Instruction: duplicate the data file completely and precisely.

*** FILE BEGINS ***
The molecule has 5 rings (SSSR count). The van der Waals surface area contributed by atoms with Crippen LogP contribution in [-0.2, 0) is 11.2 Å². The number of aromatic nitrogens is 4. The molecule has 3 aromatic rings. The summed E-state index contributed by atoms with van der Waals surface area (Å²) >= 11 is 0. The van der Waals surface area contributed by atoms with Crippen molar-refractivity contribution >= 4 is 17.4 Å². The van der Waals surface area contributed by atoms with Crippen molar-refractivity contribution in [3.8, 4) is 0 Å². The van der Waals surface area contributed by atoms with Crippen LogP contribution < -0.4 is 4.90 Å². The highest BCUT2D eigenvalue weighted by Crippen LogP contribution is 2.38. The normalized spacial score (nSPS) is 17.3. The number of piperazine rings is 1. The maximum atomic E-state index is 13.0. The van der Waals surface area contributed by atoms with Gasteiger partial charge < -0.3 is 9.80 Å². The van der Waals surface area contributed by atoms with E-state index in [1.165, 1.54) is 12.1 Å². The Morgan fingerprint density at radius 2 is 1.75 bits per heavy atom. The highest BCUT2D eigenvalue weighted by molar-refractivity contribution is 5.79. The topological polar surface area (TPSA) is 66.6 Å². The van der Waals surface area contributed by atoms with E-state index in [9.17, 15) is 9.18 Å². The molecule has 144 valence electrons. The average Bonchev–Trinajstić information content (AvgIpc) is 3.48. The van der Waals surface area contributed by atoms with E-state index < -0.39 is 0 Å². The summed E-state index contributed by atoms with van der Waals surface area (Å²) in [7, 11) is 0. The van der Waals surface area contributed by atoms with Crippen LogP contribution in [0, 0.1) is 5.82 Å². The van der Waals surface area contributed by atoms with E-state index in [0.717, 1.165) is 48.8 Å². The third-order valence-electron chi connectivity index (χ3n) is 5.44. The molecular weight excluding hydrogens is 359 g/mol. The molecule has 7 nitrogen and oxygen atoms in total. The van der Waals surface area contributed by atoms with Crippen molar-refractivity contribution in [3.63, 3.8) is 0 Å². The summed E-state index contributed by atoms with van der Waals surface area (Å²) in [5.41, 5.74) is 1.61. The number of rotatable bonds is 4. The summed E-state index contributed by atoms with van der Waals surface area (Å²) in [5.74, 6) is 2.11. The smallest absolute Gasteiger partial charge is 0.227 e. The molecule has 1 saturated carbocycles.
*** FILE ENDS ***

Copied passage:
The molecule has 5 rings (SSSR count). The van der Waals surface area contributed by atoms with Crippen LogP contribution in [-0.2, 0) is 11.2 Å². The number of aromatic nitrogens is 4. The molecule has 3 aromatic rings. The summed E-state index contributed by atoms with van der Waals surface area (Å²) >= 11 is 0. The van der Waals surface area contributed by atoms with Crippen molar-refractivity contribution >= 4 is 17.4 Å². The van der Waals surface area contributed by atoms with Crippen molar-refractivity contribution in [3.8, 4) is 0 Å². The van der Waals surface area contributed by atoms with Crippen LogP contribution < -0.4 is 4.90 Å². The highest BCUT2D eigenvalue weighted by Crippen LogP contribution is 2.38. The normalized spacial score (nSPS) is 17.3. The number of piperazine rings is 1. The maximum atomic E-state index is 13.0. The van der Waals surface area contributed by atoms with Gasteiger partial charge < -0.3 is 9.80 Å². The van der Waals surface area contributed by atoms with E-state index in [1.165, 1.54) is 12.1 Å². The Morgan fingerprint density at radius 2 is 1.75 bits per heavy atom. The highest BCUT2D eigenvalue weighted by molar-refractivity contribution is 5.79. The topological polar surface area (TPSA) is 66.6 Å². The van der Waals surface area contributed by atoms with E-state index in [9.17, 15) is 9.18 Å². The molecule has 144 valence electrons. The average Bonchev–Trinajstić information content (AvgIpc) is 3.48. The van der Waals surface area contributed by atoms with E-state index < -0.39 is 0 Å². The summed E-state index contributed by atoms with van der Waals surface area (Å²) in [7, 11) is 0. The van der Waals surface area contributed by atoms with Crippen LogP contribution in [0, 0.1) is 5.82 Å². The van der Waals surface area contributed by atoms with E-state index in [0.717, 1.165) is 48.8 Å². The third-order valence-electron chi connectivity index (χ3n) is 5.44. The molecular weight excluding hydrogens is 359 g/mol. The molecule has 7 nitrogen and oxygen atoms in total. The van der Waals surface area contributed by atoms with Crippen molar-refractivity contribution in [3.63, 3.8) is 0 Å². The summed E-state index contributed by atoms with van der Waals surface area (Å²) in [5.41, 5.74) is 1.61. The number of rotatable bonds is 4. The summed E-state index contributed by atoms with van der Waals surface area (Å²) in [5.74, 6) is 2.11. The smallest absolute Gasteiger partial charge is 0.227 e. The molecule has 1 saturated carbocycles.